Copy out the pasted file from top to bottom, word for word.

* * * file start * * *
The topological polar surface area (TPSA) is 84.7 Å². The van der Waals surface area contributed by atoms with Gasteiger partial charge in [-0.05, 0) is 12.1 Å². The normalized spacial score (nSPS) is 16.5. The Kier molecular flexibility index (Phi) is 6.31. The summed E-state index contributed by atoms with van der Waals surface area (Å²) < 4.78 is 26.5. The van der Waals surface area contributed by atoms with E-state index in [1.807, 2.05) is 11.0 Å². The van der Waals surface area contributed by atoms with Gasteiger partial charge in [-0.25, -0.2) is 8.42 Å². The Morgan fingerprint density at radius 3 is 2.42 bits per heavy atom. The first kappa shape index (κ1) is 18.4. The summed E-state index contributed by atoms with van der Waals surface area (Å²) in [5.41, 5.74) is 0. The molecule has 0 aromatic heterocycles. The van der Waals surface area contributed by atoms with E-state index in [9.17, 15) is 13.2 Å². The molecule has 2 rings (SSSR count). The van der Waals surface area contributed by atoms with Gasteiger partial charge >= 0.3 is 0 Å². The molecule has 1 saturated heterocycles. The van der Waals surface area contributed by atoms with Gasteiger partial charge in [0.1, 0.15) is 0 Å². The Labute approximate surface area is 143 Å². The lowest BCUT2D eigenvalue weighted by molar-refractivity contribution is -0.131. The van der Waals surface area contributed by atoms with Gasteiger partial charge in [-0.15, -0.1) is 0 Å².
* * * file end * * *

The topological polar surface area (TPSA) is 84.7 Å². The van der Waals surface area contributed by atoms with Gasteiger partial charge in [-0.05, 0) is 12.1 Å². The normalized spacial score (nSPS) is 16.5. The Kier molecular flexibility index (Phi) is 6.31. The summed E-state index contributed by atoms with van der Waals surface area (Å²) < 4.78 is 26.5. The van der Waals surface area contributed by atoms with E-state index in [1.807, 2.05) is 11.0 Å². The van der Waals surface area contributed by atoms with Gasteiger partial charge in [-0.25, -0.2) is 8.42 Å². The Morgan fingerprint density at radius 3 is 2.42 bits per heavy atom. The first kappa shape index (κ1) is 18.4. The summed E-state index contributed by atoms with van der Waals surface area (Å²) in [5.41, 5.74) is 0. The molecule has 0 aromatic heterocycles. The van der Waals surface area contributed by atoms with E-state index in [9.17, 15) is 13.2 Å². The molecule has 2 rings (SSSR count). The van der Waals surface area contributed by atoms with Gasteiger partial charge >= 0.3 is 0 Å². The molecule has 1 saturated heterocycles. The van der Waals surface area contributed by atoms with Gasteiger partial charge in [0.1, 0.15) is 0 Å². The Labute approximate surface area is 143 Å². The lowest BCUT2D eigenvalue weighted by molar-refractivity contribution is -0.131. The van der Waals surface area contributed by atoms with Gasteiger partial charge in [-0.15, -0.1) is 0 Å².